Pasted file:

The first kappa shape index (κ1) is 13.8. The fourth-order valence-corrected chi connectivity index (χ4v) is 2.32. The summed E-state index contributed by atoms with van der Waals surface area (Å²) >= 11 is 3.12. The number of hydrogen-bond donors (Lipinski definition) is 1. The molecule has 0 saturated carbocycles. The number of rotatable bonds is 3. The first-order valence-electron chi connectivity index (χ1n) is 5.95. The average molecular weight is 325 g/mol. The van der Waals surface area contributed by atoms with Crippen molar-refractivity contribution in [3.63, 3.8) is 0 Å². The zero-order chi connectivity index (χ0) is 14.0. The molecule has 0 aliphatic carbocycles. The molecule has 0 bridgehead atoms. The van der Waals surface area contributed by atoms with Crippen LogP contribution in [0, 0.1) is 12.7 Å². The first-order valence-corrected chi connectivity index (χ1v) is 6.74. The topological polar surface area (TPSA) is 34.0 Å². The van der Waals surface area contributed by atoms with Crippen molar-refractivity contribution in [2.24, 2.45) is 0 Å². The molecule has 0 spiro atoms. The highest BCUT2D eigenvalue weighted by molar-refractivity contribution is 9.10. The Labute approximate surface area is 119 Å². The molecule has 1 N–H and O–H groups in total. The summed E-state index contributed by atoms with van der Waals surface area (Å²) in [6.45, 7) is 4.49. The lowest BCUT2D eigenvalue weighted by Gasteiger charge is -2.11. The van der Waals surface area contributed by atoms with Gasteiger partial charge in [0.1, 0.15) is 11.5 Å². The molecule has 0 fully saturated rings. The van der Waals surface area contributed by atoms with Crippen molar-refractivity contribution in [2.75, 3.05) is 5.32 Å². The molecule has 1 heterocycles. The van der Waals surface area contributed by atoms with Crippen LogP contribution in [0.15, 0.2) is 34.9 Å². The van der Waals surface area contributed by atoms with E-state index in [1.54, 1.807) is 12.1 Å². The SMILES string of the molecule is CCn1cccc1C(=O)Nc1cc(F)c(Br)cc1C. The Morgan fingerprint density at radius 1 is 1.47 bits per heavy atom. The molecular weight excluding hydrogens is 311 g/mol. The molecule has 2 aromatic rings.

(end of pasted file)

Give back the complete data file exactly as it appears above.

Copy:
The first kappa shape index (κ1) is 13.8. The fourth-order valence-corrected chi connectivity index (χ4v) is 2.32. The summed E-state index contributed by atoms with van der Waals surface area (Å²) >= 11 is 3.12. The number of hydrogen-bond donors (Lipinski definition) is 1. The molecule has 0 saturated carbocycles. The number of rotatable bonds is 3. The first-order valence-electron chi connectivity index (χ1n) is 5.95. The average molecular weight is 325 g/mol. The van der Waals surface area contributed by atoms with Crippen molar-refractivity contribution in [3.63, 3.8) is 0 Å². The zero-order chi connectivity index (χ0) is 14.0. The molecule has 0 aliphatic carbocycles. The molecule has 0 bridgehead atoms. The van der Waals surface area contributed by atoms with Crippen LogP contribution in [0, 0.1) is 12.7 Å². The first-order valence-corrected chi connectivity index (χ1v) is 6.74. The topological polar surface area (TPSA) is 34.0 Å². The van der Waals surface area contributed by atoms with Crippen molar-refractivity contribution in [2.24, 2.45) is 0 Å². The molecule has 0 spiro atoms. The highest BCUT2D eigenvalue weighted by molar-refractivity contribution is 9.10. The Labute approximate surface area is 119 Å². The molecule has 1 N–H and O–H groups in total. The summed E-state index contributed by atoms with van der Waals surface area (Å²) in [6.45, 7) is 4.49. The lowest BCUT2D eigenvalue weighted by Gasteiger charge is -2.11. The van der Waals surface area contributed by atoms with Gasteiger partial charge in [0.1, 0.15) is 11.5 Å². The molecule has 0 fully saturated rings. The van der Waals surface area contributed by atoms with Crippen molar-refractivity contribution in [2.75, 3.05) is 5.32 Å². The molecule has 1 heterocycles. The van der Waals surface area contributed by atoms with Crippen LogP contribution in [0.15, 0.2) is 34.9 Å². The van der Waals surface area contributed by atoms with E-state index in [1.54, 1.807) is 12.1 Å². The SMILES string of the molecule is CCn1cccc1C(=O)Nc1cc(F)c(Br)cc1C. The Morgan fingerprint density at radius 1 is 1.47 bits per heavy atom. The molecular weight excluding hydrogens is 311 g/mol. The molecule has 2 aromatic rings.